As much as I loved the Hitchhiker series, I actually enjoyed this book this even more. I originally listened to it on tape, and for a while, I was so confused with the plot, I almost turned it off and went on to something else. But, something (probably Adams's brilliant writing) kept me listening, and I stuck it out. As I kept going, more and more things came together, and I became curious...then involved...then engrossed. By the end of the tape, everything was so clear that I had to start all over and listen again to admire the unexpected way the story was woven together. (I understand Richard Dawkins had the same response to this book, and after reading it again the second time, wrote Douglas Adams the first fan letter Dawkins had ever written to anyone.) It involves: Samuel Taylor Coleridge, the Rhyme of the Ancient Mariner, ghosts, electric monks, time travel, cell phones and message machines, a pair of women named Susan, Cambridge University, romance, ancient aliens, Schroedinger's cat and a semi-legitimate (but highly imaginative!) detective named Dirk Gently, oh, and...by the way, the end of the world. If you don't see the connection between all these diverse subjects, it's because you don't understand the fundamental interconnectedness of all things, and therefore you really owe it to yourself to give this book a try! The only downside at all is that Douglas Adams is not around to give us more of this (and all his other) amazing literary character. I love Doug Adams, and his absence is very, very much felt.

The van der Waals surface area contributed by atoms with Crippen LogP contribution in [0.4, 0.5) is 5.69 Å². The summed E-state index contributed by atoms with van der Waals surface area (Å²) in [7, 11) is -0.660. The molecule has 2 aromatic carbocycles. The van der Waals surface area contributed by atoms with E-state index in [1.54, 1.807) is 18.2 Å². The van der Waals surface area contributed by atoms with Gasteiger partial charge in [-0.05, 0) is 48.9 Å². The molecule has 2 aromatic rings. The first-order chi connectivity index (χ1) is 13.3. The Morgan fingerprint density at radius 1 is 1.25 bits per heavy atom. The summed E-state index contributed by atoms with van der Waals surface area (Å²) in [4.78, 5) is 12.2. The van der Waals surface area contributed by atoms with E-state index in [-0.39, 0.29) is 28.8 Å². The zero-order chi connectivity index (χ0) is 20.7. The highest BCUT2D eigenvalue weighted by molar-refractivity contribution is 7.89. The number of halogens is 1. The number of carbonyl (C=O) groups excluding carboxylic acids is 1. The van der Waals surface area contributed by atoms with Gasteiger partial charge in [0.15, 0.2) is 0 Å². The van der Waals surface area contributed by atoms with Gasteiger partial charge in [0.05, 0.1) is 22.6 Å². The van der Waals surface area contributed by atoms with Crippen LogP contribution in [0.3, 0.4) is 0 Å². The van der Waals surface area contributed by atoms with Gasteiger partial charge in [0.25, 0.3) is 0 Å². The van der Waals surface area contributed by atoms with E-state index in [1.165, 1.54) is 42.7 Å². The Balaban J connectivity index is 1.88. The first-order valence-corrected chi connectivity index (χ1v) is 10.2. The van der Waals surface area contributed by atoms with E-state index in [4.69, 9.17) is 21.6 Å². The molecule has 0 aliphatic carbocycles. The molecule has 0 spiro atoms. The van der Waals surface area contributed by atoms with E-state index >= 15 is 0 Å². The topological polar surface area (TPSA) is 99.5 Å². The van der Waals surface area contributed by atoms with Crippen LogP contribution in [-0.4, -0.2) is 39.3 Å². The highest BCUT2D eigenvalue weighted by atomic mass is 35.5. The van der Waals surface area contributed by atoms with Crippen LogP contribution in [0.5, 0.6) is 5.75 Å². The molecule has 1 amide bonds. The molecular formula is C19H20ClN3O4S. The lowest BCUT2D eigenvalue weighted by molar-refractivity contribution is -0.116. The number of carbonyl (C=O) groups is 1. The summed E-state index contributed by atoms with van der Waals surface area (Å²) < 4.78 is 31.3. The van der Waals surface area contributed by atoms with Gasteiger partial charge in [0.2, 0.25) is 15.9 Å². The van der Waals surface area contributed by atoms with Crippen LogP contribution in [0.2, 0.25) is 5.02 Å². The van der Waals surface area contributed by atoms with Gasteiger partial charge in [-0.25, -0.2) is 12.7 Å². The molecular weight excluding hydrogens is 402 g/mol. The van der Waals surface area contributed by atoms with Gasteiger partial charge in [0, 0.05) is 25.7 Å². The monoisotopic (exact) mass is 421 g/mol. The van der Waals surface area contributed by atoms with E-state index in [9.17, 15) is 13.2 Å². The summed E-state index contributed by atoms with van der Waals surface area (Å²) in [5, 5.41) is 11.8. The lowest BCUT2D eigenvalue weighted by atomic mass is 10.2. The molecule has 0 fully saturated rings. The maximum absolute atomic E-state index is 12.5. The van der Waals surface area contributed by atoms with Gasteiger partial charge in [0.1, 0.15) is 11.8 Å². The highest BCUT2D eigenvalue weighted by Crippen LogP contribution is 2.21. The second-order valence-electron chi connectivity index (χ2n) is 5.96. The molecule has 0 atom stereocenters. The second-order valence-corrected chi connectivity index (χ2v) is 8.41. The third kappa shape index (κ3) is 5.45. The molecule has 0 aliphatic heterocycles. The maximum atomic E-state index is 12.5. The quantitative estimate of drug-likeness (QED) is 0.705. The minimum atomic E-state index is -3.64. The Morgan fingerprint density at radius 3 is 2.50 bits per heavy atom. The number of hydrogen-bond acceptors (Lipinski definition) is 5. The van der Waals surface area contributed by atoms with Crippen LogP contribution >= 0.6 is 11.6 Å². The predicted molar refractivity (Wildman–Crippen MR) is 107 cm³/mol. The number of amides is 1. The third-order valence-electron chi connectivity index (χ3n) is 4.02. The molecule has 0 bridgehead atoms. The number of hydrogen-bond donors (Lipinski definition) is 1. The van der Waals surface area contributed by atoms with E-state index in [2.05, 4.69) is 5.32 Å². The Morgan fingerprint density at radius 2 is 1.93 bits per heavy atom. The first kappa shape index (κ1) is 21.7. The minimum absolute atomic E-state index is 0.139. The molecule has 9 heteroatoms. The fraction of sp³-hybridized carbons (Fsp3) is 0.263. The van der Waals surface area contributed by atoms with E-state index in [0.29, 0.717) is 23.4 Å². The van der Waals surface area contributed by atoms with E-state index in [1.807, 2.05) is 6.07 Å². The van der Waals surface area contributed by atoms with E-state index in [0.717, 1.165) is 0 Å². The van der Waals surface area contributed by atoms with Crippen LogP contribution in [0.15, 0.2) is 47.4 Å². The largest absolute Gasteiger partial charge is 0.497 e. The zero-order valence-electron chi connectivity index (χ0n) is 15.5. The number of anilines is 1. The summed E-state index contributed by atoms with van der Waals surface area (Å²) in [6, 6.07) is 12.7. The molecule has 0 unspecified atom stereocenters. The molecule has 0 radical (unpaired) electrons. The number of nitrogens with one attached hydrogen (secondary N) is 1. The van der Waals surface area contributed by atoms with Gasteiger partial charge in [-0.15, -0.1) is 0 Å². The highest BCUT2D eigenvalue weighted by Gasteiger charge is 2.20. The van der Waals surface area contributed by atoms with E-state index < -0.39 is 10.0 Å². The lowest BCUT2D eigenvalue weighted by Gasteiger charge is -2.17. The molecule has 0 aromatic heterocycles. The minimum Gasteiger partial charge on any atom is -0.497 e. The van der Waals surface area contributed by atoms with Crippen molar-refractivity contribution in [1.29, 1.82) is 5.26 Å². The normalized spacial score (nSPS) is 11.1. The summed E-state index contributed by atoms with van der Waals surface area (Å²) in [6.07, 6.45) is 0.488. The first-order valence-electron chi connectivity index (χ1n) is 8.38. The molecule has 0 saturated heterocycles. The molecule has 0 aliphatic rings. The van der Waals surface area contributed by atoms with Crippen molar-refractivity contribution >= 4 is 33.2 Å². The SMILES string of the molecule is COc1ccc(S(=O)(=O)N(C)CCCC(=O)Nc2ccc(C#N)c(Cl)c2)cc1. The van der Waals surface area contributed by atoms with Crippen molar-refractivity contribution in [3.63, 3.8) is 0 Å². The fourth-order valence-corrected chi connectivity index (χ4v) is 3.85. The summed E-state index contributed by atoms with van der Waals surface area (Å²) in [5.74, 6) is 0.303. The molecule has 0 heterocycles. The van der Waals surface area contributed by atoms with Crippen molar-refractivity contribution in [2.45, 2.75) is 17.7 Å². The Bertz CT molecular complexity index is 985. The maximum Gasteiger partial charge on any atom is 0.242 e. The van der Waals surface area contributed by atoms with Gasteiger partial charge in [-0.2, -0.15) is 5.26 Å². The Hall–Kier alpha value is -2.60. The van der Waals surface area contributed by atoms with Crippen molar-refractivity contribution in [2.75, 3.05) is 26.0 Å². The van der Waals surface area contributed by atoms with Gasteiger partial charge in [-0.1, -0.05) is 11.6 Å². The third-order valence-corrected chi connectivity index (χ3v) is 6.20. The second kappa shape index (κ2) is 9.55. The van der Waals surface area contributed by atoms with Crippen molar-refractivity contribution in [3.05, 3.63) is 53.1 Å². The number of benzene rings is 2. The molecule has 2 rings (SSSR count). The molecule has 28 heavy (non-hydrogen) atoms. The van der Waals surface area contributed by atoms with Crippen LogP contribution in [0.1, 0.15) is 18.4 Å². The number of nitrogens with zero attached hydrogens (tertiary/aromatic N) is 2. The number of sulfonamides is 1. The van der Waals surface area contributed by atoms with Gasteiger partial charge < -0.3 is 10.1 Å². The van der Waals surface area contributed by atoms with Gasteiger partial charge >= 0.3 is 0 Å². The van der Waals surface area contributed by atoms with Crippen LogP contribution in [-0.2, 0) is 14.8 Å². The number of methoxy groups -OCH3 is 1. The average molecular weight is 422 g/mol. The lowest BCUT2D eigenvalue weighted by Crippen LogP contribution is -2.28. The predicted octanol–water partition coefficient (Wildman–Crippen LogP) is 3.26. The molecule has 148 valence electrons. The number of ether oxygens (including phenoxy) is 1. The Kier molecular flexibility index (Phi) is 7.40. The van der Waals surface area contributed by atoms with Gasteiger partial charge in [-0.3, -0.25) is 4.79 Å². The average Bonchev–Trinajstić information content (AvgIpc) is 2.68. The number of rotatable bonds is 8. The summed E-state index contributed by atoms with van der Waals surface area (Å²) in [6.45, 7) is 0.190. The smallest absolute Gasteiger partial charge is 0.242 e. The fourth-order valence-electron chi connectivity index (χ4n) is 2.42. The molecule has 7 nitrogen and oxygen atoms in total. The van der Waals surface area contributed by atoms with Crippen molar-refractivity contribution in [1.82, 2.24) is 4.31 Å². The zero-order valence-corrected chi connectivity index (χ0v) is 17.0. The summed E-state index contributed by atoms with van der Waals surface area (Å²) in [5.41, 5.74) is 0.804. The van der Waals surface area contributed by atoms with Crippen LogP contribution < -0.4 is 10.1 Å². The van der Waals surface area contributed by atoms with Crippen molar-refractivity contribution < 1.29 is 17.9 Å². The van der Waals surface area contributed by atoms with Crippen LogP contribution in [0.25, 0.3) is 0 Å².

A book on the fundamental interconnectedness of all things